The release of the short film In a Heartbeat has gotten me thinking about a lot of things, namely the fact that it never would have been able to have been released to such a supportive audience a few years ago.
As the years go by, we are entering a new age of hope for many people. It isn’t remotely close to where we as a society should be, but it’s infinitely better than what it used to be. We are on an upward curve where each step means that people in the LGBT community are just a little more accepted than they were before.
This is obvious in a lot of ways: The passing of laws protecting gay rights, the public outrage against Trump’s attempt to ban transgender people from the military, and, of course, the evolution of fiction.
As I usually do, I’ll speak of my own experiences concerning this issue.
For most of my life, my experience with LGBT characters was limited to lesbian, gay, and occasionally bi individuals, and these were generally in shows and books meant for young adults and older. Even then, the characters often felt like two-dimensional caricatures that were made simply to be “the gay character.” More often than not, these characters were in anime, and were therefore only accessible to people who were specifically looking for them. Anne Rice’s vampires were a blessed exception.
The idea of having gay characters in kids’ media, obviously, was almost unheard of. There was an ongoing belief that exposing children to gay characters was a bad idea, that it might influence them to “be gay,” and that it was overall inappropriate. Hell, this attitude still prevails today, even more so when it comes to trans characters.
Things changed minutely, and I mean very minutely, when J.K. Rowling came out with the knowledge that Albus Dumbledore is, in fact, gay. There was a great deal of controversy over the issue. And…that’s it. It’s never actually addressed in the series that Dumbledore is gay. His feelings for Grindelwald are never shown in a way that makes his gayness obvious. In my opinion, there were a lot of missed opportunities with this character.
Things became a little better with the introduction of Kurt in Glee, a series that, while meant for young adults, was watched pretty religiously by the younger generation. I remember hearing about Kurt and being surprised at the fact that there was a legit gay character in mainstream media. Later on, when he actually entered a relationship, I was stunned. I was so used to the few mainstream gay characters I found being the victim of unrequited love and terrible endings. The “Kill Your Gays” trope comes to mind here.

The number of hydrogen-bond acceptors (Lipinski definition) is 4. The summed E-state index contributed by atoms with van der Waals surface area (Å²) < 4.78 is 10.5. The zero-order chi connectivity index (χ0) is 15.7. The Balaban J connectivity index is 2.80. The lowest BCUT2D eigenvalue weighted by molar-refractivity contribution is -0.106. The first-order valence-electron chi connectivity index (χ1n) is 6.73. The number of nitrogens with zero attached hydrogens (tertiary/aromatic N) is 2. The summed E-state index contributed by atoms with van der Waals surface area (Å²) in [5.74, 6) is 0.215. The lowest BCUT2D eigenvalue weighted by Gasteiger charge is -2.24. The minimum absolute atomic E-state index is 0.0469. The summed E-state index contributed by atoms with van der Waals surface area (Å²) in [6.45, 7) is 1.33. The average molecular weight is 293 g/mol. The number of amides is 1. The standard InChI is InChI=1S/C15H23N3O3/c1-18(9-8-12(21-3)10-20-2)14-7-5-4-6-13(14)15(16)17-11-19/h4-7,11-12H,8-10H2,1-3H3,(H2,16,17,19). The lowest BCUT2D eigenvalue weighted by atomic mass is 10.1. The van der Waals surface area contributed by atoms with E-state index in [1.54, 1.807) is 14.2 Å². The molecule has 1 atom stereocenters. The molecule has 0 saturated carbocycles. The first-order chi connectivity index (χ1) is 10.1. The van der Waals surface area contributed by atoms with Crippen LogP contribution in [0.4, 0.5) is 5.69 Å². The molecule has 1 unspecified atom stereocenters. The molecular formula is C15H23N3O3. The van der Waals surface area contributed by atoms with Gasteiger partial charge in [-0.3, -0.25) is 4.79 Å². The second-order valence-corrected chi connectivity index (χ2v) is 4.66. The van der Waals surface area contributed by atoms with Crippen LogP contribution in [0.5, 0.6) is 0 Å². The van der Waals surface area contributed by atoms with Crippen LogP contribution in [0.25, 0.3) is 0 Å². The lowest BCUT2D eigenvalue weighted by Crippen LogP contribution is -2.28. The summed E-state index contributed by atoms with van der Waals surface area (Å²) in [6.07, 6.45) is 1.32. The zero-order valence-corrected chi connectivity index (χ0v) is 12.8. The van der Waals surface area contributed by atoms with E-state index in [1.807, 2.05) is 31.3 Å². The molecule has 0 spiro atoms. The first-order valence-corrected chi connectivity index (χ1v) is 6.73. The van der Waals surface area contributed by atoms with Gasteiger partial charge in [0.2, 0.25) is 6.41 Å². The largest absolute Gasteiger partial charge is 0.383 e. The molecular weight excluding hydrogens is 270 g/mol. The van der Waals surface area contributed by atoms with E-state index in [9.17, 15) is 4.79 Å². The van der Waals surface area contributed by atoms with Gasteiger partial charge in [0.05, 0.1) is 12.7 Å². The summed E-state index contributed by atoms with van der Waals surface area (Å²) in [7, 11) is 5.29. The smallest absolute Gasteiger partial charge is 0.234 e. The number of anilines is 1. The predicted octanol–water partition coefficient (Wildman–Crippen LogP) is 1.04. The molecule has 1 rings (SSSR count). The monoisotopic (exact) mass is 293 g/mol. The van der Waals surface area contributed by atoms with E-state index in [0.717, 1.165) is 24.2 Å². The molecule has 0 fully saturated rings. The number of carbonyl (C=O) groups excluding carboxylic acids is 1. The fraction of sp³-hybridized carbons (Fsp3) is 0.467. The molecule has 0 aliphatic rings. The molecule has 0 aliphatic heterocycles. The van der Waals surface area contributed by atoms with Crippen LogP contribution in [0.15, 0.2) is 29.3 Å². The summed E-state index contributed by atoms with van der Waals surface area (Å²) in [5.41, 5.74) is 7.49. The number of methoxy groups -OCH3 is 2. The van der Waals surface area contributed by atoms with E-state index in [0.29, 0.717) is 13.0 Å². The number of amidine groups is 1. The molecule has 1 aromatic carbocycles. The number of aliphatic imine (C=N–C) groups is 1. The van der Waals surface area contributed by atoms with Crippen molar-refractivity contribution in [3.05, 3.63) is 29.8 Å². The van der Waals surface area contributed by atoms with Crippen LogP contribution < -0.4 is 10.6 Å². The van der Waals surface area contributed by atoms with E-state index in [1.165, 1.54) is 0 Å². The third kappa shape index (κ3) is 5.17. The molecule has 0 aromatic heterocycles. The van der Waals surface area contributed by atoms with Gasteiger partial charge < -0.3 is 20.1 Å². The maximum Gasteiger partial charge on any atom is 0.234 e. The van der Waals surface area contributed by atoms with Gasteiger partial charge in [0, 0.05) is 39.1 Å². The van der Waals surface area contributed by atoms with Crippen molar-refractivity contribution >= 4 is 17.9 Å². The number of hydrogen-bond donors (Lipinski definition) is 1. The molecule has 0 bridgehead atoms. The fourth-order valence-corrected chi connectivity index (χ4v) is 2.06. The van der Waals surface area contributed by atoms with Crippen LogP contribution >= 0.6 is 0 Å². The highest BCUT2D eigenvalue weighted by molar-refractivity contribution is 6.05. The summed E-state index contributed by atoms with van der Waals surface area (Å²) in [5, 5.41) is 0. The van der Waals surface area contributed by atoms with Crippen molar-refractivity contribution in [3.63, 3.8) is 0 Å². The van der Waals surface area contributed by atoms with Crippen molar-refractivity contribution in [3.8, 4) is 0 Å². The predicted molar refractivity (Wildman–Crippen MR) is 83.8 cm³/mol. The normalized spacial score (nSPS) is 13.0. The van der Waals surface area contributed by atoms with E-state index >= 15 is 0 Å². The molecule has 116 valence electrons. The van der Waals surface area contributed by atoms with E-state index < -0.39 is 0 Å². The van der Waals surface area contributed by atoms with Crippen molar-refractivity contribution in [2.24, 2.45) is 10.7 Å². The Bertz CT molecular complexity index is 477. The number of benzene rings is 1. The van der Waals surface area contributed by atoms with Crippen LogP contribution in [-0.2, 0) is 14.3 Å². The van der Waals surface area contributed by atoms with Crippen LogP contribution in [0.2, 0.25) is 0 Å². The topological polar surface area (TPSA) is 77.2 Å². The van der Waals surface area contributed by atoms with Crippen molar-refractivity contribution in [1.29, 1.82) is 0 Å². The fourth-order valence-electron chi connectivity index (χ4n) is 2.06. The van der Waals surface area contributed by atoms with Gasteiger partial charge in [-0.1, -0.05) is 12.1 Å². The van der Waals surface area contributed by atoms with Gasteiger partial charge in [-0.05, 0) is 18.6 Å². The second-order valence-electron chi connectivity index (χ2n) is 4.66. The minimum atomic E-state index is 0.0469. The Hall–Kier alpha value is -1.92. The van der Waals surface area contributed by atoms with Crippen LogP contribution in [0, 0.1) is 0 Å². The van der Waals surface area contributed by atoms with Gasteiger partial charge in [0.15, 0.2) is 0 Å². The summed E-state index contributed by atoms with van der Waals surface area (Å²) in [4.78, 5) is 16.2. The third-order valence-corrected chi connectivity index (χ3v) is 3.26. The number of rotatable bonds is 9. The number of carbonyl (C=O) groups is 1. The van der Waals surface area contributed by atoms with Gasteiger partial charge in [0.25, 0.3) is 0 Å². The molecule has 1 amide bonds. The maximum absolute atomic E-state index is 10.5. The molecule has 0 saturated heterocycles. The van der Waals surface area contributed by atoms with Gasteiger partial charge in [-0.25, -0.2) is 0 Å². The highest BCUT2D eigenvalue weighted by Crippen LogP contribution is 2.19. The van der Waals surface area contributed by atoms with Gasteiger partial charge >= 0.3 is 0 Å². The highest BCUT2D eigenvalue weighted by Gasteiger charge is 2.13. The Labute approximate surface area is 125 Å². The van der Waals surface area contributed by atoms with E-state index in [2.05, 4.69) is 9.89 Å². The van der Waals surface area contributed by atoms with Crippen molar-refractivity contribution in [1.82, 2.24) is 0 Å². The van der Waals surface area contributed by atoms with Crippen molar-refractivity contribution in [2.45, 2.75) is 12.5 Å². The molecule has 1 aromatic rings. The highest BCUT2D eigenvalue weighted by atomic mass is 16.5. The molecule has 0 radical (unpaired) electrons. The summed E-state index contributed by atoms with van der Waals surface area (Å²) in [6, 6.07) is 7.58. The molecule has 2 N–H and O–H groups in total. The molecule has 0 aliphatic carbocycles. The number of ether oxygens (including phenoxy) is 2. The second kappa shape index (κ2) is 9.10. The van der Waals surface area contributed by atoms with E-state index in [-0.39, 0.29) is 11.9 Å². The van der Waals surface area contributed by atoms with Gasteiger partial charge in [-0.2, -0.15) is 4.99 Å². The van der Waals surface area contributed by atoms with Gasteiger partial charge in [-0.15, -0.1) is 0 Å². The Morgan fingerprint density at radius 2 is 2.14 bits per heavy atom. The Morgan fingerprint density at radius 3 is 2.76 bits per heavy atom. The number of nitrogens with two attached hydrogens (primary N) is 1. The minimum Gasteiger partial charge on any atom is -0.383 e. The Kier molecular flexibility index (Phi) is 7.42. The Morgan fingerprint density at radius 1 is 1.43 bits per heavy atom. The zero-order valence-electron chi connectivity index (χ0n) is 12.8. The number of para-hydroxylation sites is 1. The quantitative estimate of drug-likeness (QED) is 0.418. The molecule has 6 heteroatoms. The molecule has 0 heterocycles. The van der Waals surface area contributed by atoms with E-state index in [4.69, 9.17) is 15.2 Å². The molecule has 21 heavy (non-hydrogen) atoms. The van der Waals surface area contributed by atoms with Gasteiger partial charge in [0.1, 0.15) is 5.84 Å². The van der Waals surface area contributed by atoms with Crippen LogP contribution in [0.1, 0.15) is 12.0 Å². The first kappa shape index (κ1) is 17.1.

With the creation of Adventure Time, a whole new wave of controversy hit. The implied relationship between Princess Bubblegum and Marceline evoked such a sense of outrage from so many people, the creators were forced to say that they were just platonic friends. From what I understand, that has mostly ben retconned by certain episodes and even a comic series where they are ruling the kingdom together.
The reaction to Adventure Time, as well as the limitations put on Alex Hirsch when he wanted to show a gay couple in an episode of Gravity Falls, shows that we are not anywhere close to where we should be. Still, we’re getting there.
Probably the biggest victory in the world of television for LGBT representation is Steven Universe. With the supposedly genderless, but still referred to as female Gems, Rebecca Sugar was able to explore relationships in a way that no cartoon has been able to do before. We have a canonically lesbian relationship in the form of Ruby and Sapphire. We have unrequited love in the form of Pearl. We have the potential for a beginning relationship in the form of Peridot and Lapis or Amethyst (depending on how things go there). We even have a gender nonbinary character in Stevonnie. The most recent episodes introduced us to a six-Gem fusion who is clearly meant to represent a polyamorous relationship. And all of these things are shown in a way that is totally normal and understandable for any audience.
The world of children’s books is also catching up with the times. In the Heroes of Olympus series, we have Nico di Angelo, a misunderstood son of Hades who is in love with Percy initially. In Wings of Fire, there have been references to several gay dragons, including Umber, and the lesbian couple Snowflake and Snowfox.
And now, we have In a Heartbeat, a very important short that shows that gayness is not only okay, but that it exists in people younger than high school age, and that it isn’t inherently sexual. It is a simple, cute story about a kid with a crush. That crush just happens to be another guy, and there’s nothing wrong with that.
I hope that LGBT characterization in media only continues to evolve from here, and that the next step will be an increase in trans characters and characters with alternate gender identities. The way to acceptance is paved with understanding, and I firmly believe that the evolution of fiction is a reflection of the evolution of us as a society.
The evolution of kids’ fiction, in particular, is very important, as these kids are the next generation. If we keep teaching love and acceptance, each following generation will be better than the last. Every LGBT character is a chance to show that we are people, nothing more, nothing less.
Who knows? Maybe someday, we’ll live in a world without metaphorical closets, where LGBT characters are every bit as common as cis/hetero characters, and don’t cause anyone to bat an eye anymore. It’s a nice dream, isn’t it?